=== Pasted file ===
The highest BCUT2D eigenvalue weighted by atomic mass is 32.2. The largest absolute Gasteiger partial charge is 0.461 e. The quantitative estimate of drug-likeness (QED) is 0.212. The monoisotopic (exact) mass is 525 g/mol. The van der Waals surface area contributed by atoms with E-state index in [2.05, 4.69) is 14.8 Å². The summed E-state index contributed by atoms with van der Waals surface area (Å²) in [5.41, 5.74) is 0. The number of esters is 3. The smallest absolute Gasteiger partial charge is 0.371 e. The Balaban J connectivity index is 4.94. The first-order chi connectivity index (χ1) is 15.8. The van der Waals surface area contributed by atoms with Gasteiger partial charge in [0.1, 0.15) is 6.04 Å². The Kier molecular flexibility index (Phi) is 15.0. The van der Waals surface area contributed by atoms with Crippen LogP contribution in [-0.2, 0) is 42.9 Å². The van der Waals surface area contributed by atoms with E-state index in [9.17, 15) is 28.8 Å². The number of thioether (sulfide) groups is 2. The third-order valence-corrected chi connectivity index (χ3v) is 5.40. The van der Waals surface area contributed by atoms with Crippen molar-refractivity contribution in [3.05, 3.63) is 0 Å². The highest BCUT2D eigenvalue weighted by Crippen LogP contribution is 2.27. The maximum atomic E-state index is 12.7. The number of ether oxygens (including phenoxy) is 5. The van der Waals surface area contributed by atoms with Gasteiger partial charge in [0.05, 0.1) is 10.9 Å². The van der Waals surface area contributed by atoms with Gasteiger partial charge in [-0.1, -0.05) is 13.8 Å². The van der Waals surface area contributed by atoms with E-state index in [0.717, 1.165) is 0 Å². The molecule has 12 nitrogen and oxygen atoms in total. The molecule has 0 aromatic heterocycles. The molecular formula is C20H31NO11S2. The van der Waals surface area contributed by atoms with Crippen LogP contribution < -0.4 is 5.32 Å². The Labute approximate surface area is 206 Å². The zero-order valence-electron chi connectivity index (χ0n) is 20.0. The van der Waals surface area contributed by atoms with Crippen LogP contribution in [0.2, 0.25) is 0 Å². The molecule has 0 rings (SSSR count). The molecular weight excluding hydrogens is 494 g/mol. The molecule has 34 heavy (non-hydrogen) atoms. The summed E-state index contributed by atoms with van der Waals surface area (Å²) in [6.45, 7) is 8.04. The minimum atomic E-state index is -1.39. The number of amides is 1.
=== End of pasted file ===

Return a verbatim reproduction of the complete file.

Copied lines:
The highest BCUT2D eigenvalue weighted by atomic mass is 32.2. The largest absolute Gasteiger partial charge is 0.461 e. The quantitative estimate of drug-likeness (QED) is 0.212. The monoisotopic (exact) mass is 525 g/mol. The van der Waals surface area contributed by atoms with E-state index in [2.05, 4.69) is 14.8 Å². The summed E-state index contributed by atoms with van der Waals surface area (Å²) in [5.41, 5.74) is 0. The number of esters is 3. The smallest absolute Gasteiger partial charge is 0.371 e. The Balaban J connectivity index is 4.94. The first-order chi connectivity index (χ1) is 15.8. The van der Waals surface area contributed by atoms with Gasteiger partial charge in [0.1, 0.15) is 6.04 Å². The Kier molecular flexibility index (Phi) is 15.0. The van der Waals surface area contributed by atoms with Crippen LogP contribution in [-0.2, 0) is 42.9 Å². The van der Waals surface area contributed by atoms with E-state index in [9.17, 15) is 28.8 Å². The number of thioether (sulfide) groups is 2. The third-order valence-corrected chi connectivity index (χ3v) is 5.40. The van der Waals surface area contributed by atoms with Crippen molar-refractivity contribution in [3.05, 3.63) is 0 Å². The highest BCUT2D eigenvalue weighted by Crippen LogP contribution is 2.27. The maximum atomic E-state index is 12.7. The number of ether oxygens (including phenoxy) is 5. The van der Waals surface area contributed by atoms with Gasteiger partial charge in [0.05, 0.1) is 10.9 Å². The van der Waals surface area contributed by atoms with Gasteiger partial charge in [-0.1, -0.05) is 13.8 Å². The van der Waals surface area contributed by atoms with E-state index in [0.717, 1.165) is 0 Å². The molecule has 12 nitrogen and oxygen atoms in total. The molecule has 0 aromatic heterocycles. The molecular formula is C20H31NO11S2. The van der Waals surface area contributed by atoms with Crippen LogP contribution < -0.4 is 5.32 Å². The Labute approximate surface area is 206 Å². The zero-order valence-electron chi connectivity index (χ0n) is 20.0. The van der Waals surface area contributed by atoms with Crippen LogP contribution in [0.2, 0.25) is 0 Å². The molecule has 0 rings (SSSR count). The molecular weight excluding hydrogens is 494 g/mol. The molecule has 34 heavy (non-hydrogen) atoms. The summed E-state index contributed by atoms with van der Waals surface area (Å²) in [6.45, 7) is 8.04. The minimum atomic E-state index is -1.39. The number of amides is 1.